CRE­ATIVE CHARISMA…

Adorn - - CONTENTS - By Shanoo Bi­jlani

Coomi Bhasin’s Jew­ellery From The Heart

Coomi Bhasin is a woman who has ev­i­dently suc­cumbed to the charm of gold. The In­dia-born and now US-based de­signer loves the metal for its pu­rity, and finds a spir­i­tual con­nec­tion to it. Her jew­ellery is laden with sym­bol­ism and she tells sto­ries of na­ture, his­tory and peo­ple through gold by high­light­ing its tex­ture and lend­ing it a cu­ri­ous char­ac­ter. Her ul­tra-del­i­cate but su­per­strong and rugged forms are strik­ing and leave a last­ing im­pres­sion on the wearer. A his­tory grad­u­ate, Coomi also trained as a tex­tile de­signer, but be­gan mak­ing one-off cus­tomised pieces on re­quest while in her teens. Grad­u­ally, she plunged full-time into cre­at­ing gold col­lec­tions un­der her epony­mous brand.

To say that cre­ativ­ity runs in her veins would be an un­der­state­ment. When Coomi moved with her hus­band, a com­mer­cial builder, to the US, she also un­der­took a de­gree in con­struc­tion man­age­ment, and later picked up as­sign­ments as an ar­chi­tect and land­scape de­signer. Her jew­ellery is there­fore a merger of many influences and the forms that emerge from her work­bench are fluid and tex­tured with a back­drop of a vi­brant, nat­u­ral land­scape en­hanced by gem­stones, rose-cut or bril­liant-cut di­a­monds. The de­signer, whose motto is to live in the present, con­nects the present gen­er­a­tion to the an­cient world through her hand­crafted art.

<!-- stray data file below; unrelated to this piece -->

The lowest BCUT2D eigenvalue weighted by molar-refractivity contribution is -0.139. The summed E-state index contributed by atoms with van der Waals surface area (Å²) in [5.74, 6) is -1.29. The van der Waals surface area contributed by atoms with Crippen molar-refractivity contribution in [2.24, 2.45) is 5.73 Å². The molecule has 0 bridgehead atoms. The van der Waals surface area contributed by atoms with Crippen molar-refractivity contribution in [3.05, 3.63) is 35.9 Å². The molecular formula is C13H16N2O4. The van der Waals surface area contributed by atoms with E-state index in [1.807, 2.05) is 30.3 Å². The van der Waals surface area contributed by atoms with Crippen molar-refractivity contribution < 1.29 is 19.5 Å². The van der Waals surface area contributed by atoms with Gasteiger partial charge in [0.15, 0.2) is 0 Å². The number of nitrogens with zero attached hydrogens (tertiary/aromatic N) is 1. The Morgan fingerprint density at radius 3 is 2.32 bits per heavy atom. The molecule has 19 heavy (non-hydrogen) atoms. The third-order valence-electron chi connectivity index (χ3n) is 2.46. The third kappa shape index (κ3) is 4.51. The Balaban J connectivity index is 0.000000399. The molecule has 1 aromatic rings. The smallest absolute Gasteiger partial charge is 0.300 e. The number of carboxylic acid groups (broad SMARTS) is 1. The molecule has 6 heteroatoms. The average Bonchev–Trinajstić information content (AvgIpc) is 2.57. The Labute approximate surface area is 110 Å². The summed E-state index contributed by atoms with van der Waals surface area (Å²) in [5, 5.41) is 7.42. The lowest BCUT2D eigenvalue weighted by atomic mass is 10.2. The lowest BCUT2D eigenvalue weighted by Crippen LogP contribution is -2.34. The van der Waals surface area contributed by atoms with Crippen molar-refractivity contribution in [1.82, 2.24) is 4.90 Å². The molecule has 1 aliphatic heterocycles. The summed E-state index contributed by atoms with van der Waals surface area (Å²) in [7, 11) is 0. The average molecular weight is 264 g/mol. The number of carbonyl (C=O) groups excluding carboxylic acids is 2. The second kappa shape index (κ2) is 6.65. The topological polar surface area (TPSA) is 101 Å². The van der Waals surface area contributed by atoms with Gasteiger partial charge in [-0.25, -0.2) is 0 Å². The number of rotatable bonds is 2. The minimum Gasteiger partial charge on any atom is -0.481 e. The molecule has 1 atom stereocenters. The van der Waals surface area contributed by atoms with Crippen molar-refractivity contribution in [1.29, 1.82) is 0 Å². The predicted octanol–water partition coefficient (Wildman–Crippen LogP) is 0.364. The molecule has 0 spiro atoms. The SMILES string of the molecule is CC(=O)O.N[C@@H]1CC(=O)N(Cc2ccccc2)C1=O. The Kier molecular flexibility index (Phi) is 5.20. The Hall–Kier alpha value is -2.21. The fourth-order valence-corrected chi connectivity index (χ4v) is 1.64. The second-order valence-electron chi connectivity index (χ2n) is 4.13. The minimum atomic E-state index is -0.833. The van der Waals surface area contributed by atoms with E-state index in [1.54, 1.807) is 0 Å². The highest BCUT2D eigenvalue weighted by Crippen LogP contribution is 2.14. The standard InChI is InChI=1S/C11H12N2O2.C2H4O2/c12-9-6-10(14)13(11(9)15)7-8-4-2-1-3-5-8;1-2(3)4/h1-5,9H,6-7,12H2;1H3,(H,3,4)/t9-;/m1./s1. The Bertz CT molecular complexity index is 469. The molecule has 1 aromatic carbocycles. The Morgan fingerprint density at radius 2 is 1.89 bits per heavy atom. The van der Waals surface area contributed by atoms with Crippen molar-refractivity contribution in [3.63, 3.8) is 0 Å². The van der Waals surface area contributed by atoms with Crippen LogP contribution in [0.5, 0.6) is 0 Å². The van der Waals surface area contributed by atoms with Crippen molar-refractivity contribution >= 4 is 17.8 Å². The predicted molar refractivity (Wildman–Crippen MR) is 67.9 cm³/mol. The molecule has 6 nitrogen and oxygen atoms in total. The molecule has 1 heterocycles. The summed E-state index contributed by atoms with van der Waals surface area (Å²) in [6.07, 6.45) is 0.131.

‘Your body is a tem­ple, and it’s the best place to show off art.’

You are a woman who has played many roles, in­clud­ing that of a tex­tile and land­scape de­signer. How did you get into the field of de­sign­ing jew­ellery?

My ba­sic ed­u­ca­tion was in tex­tile de­sign, and I did my the­sis in jew­ellery de­sign. Jew­ellery was my first love and will al­ways re­main so. De­sign­ing or­na­ments makes me happy.

Ev­ery­thing I cre­ate has my unique style and sig­na­ture to it, and I think that adds to the rar­ity of my col­lec­tions. I do not hold my jew­ellery up to stan­dards set by what is trend­ing or what other de­sign­ers are do­ing.

Af­ter com­plet­ing BA in Art His­tory, how did you land up do­ing tex­tile de­sign­ing? When did you start cre­at­ing jew­ellery for pri­vate clients?

My fa­ther was in the tex­tile busi­ness, and be­lieve me, it is the hard­est thing to de­sign tex­tiles, since it draws from ev­ery imag­in­able field. I was drawn to it be­cause it’s al­ways been around me. How­ever, I be­gan cre­at­ing jew­ellery with beads for fam­ily and friends when I was barely 15 years of age.

You started your sig­na­ture la­bel in 2002. How do you cre­ate jew­ellery – do you put your thoughts on pa­per first?

I carry my sketch­book with me ev­ery­where I go. I could be

walk­ing down the street when in­spi­ra­tion could come to me in many forms. It could draw from a stranger’s smile or ges­tures, too. Ev­ery­thing in­spires me.

Were you good at de­sign­ing since childhood, or did you pick up the art later?

De­sign­ing is a part of who I am. I was also good at ar­rang­ing fur­ni­ture. When I was a young girl, my mother was ner­vous to take me any­where. I would re­ar­range en­tire rooms into a whole new space.